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Two

Stories
In t his a c t iv it y, the participants will identify
cultural and lifestyle similarities and differences in the
ways communities around the world meet their needs.
time required: 20-30 minutes
INT E ND E D F O R G R A D E S 2 - 5
Mat er ial s

» newsprint and markers


N eed ed

» copies of resource 1, “The Gifting Goat,” one for each participant


» copies of resource 2, “Pigs and Pineapples,” one for each participant
» a world map or globe
» objects that represent items from “The Gifting Goat” story, such as a toy goat, school supplies,
food, a miniature village, etc. (optional)
» Objects that represent items from the “Pigs and Pineapple” story, such as a toy pig, school
supplies, pineapple, ear of corn, ginger root, toy motorbike, etc. (optional)

Activity Steps
1 Ask the participants to locate the United States and India on the world map (or globe). Then
encourage them to share anything they know about India.

2 Inform the participants that they will be reading a story about a boy named Paritosh from
a village in India. Tell them the title, show items from the story, and ask them to predict what the

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story is about. Accept responses without comment.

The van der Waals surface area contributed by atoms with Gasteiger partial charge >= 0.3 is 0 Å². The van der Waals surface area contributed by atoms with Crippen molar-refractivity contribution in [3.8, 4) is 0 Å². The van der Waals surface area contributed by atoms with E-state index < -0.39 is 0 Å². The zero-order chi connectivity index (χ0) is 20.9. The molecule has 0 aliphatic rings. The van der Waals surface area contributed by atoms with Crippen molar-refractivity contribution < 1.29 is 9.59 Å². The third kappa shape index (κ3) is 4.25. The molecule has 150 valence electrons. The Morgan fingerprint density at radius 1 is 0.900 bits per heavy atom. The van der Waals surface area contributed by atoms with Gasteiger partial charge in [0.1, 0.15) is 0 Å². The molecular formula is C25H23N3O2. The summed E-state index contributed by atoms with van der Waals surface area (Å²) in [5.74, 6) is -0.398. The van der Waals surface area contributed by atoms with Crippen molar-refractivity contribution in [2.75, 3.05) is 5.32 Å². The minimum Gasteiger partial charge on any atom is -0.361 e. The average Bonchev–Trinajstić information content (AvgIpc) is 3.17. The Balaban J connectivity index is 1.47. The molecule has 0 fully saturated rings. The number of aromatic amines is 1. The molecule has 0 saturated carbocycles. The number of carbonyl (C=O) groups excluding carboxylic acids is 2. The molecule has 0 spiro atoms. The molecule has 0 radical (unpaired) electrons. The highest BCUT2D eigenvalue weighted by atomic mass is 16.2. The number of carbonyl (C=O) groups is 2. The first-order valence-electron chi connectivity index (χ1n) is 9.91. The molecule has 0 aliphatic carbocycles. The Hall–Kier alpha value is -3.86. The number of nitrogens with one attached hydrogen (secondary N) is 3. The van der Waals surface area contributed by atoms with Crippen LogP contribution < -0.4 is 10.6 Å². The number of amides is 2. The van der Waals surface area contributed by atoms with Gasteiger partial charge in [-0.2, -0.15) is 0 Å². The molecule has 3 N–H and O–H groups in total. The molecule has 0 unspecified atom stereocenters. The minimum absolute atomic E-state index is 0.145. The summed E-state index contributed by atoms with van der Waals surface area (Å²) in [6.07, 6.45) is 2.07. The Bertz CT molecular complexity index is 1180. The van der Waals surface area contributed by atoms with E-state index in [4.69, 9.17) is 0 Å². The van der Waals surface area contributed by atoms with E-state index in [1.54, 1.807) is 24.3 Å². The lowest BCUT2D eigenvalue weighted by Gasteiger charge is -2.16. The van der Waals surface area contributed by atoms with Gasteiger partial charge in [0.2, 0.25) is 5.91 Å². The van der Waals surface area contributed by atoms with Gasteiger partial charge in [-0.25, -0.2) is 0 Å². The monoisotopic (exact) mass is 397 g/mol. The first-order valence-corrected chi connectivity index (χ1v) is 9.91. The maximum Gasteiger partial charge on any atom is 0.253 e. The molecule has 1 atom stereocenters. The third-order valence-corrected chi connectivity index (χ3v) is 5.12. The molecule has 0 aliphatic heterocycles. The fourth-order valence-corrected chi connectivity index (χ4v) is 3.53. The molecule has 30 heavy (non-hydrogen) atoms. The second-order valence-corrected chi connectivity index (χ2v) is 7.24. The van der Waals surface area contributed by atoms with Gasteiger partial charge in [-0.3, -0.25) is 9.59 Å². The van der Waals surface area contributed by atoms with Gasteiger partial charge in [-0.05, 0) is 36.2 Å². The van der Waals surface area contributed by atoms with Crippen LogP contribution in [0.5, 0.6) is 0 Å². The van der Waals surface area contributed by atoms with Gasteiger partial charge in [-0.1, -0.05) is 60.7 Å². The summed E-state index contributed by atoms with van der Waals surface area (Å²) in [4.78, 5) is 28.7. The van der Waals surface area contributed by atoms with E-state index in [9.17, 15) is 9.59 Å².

Distribute copies of “The Gifting Goat” story to each participant. Ask them to read the story
alone, in pairs, or out loud with you. If the story is read aloud, pause at unfamiliar vocabulary and
allow the participants to ask questions.

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A f t e r t he s t o ry has been read, engage the participants in a large-group discussion using
the following questions:
» How did the story and photos compare with your predictions? Did anything
surprise you?
» What kinds of gifts do you get?
» Would you enjoy receiving a goat as a gift? Why or why not?
» Why did Paritosh’s family receive a goat?
» How did the goat make life easier for Paritosh and his family?
» How will the goat help other people in Paritosh’s community?
» What other types of animals would be useful?
» Why is the story called “The Gifting Goat”?

5 A s k t he pa rt i c i pa nt s to locate the continent of Asia and the country of Laos on the map
(or globe). Then encourage them to share anything they know about Laos. Emphasize the distance

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between Laos and the United States.

E xp l a i n that they will be reading a story about a boy called Hhamphouy, who lives in a village
in Laos. Tell them the title, show items from the story and ask them to predict what the story is

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about. Accept all responses without comment.

Di s t r i but e c o p i es of the “Pigs and Pineapples” story to the participants. Ask them to read
the story alone, in pairs, or out loud with you. If the story is read aloud, pause at unfamiliar vo-

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cabulary and allow students to ask questions.